Page:Christianity in China, Tartary, and Thibet Volume II.djvu/249

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MEMORIAL AGAINST THE CHRISTIANS. 235 humiliated in a conference on a religious question that he had held with the Doctors Paul and Michel: he planned, therefore, a scheme of vengeance against the Christians; and before he had matured his plan, he learned that two of the principal magistrates had pre- sented a petition to the emperor to have all the best European books translated into Chinese by the mission- aries, with a view of enriching the national literature. He had, too, hopes of becoming Colao^ or prime minister, and thought it would serve the purposes of liis ambition to put himself forward openly in the character of zealous defender of the faith of antiquity, and opponent of foreign innovations. These motives might nevertheless have not been sufficient to make the assessor declare open war to Christianity, but, unfortu- nately for the missions, there was soon added to them another motive which it is always very difficult for a Chinese to resist. The Bonzes of Nankin, terrified at seeing their pagodas more and more forsaken and despised, resolved on making a vigorous effort to save themselves from complete ruin. They levied a contri- bution on themselves, and made a collection among the devout Buddhists, and from the proceeds offered the assessor a bribe of ten thousand ounces of silver to procure the expulsion of the missionaries. The hatred and wrath of Kio-Tchin against the Christians were then at their height, and the temptation of such a sum as this thrown into the same scale completely turned it. The assessor laid his plan of attack very skilfully. Before accusing the missionaries formally before the emperor, he got the Bachelors of Xankin to draw up a memorial, in which they requested his intervention to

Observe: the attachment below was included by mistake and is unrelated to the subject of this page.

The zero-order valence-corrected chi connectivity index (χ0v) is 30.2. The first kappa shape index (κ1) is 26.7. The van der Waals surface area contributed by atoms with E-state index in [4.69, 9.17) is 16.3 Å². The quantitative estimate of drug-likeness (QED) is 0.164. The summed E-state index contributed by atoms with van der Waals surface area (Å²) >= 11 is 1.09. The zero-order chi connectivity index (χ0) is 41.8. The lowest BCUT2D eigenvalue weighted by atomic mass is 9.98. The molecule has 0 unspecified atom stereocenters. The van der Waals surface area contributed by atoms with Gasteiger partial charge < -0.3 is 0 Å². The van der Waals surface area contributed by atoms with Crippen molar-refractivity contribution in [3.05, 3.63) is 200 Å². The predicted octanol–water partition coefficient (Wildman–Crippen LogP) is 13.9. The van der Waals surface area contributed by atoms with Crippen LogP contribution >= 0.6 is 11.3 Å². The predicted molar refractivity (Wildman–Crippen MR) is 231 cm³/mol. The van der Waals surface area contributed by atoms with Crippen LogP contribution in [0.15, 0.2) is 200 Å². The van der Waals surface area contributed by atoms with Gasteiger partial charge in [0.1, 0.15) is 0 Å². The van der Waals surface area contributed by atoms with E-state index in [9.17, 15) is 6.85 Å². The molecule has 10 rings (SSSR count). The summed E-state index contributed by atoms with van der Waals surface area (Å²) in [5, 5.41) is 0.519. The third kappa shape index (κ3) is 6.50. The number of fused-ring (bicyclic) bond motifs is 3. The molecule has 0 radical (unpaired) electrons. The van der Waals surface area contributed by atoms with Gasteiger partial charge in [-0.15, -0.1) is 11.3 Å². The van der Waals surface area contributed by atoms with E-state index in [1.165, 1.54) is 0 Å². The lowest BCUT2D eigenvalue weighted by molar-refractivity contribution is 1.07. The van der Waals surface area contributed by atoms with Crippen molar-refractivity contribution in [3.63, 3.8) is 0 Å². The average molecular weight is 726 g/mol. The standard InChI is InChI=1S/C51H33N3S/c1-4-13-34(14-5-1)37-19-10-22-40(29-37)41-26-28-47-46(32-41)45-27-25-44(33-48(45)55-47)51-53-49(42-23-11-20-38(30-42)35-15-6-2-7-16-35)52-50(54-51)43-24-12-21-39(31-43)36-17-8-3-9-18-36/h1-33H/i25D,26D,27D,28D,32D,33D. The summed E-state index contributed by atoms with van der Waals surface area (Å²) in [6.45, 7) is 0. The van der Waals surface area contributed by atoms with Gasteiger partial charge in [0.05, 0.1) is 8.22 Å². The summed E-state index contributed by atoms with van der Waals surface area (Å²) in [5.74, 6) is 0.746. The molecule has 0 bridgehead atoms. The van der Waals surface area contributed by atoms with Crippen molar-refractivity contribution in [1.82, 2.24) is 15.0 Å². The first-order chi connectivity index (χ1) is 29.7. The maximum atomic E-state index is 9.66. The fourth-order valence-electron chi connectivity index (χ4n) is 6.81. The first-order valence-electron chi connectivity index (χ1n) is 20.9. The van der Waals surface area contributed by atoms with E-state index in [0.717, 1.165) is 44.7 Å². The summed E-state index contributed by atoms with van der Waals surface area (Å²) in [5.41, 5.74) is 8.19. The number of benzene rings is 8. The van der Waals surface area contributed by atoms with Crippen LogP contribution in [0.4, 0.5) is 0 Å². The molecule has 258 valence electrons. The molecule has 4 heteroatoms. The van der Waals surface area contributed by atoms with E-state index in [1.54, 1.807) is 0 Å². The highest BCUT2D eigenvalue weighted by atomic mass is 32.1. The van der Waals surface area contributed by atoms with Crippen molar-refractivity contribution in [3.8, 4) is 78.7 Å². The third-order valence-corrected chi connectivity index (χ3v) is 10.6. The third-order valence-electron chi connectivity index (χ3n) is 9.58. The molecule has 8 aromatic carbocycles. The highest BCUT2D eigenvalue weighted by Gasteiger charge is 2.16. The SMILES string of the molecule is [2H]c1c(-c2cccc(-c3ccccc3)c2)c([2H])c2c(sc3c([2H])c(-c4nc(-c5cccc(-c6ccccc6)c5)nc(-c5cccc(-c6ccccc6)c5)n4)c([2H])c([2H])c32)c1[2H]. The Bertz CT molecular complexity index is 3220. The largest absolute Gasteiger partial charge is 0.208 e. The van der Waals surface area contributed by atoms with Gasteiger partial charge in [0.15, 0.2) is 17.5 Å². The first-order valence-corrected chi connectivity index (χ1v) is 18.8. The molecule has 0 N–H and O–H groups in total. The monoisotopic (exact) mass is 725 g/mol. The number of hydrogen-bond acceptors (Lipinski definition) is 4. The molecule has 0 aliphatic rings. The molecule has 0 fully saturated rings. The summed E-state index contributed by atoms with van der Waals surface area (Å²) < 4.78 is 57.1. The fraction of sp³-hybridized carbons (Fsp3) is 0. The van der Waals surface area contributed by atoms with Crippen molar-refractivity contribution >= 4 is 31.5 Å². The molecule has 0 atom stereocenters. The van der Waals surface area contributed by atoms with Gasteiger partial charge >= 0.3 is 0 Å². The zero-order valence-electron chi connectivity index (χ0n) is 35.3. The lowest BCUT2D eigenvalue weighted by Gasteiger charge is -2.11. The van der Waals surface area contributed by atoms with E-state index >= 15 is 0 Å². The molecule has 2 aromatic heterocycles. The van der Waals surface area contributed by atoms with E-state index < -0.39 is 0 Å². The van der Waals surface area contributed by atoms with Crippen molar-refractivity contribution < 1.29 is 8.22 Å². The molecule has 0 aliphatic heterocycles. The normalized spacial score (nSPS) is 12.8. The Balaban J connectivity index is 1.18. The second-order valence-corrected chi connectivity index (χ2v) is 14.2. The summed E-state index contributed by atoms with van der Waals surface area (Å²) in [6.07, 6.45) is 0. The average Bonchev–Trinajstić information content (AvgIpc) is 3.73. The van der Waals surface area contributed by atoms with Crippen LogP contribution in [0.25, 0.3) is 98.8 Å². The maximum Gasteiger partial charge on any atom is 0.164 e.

drive from the country these dangerous strangers, who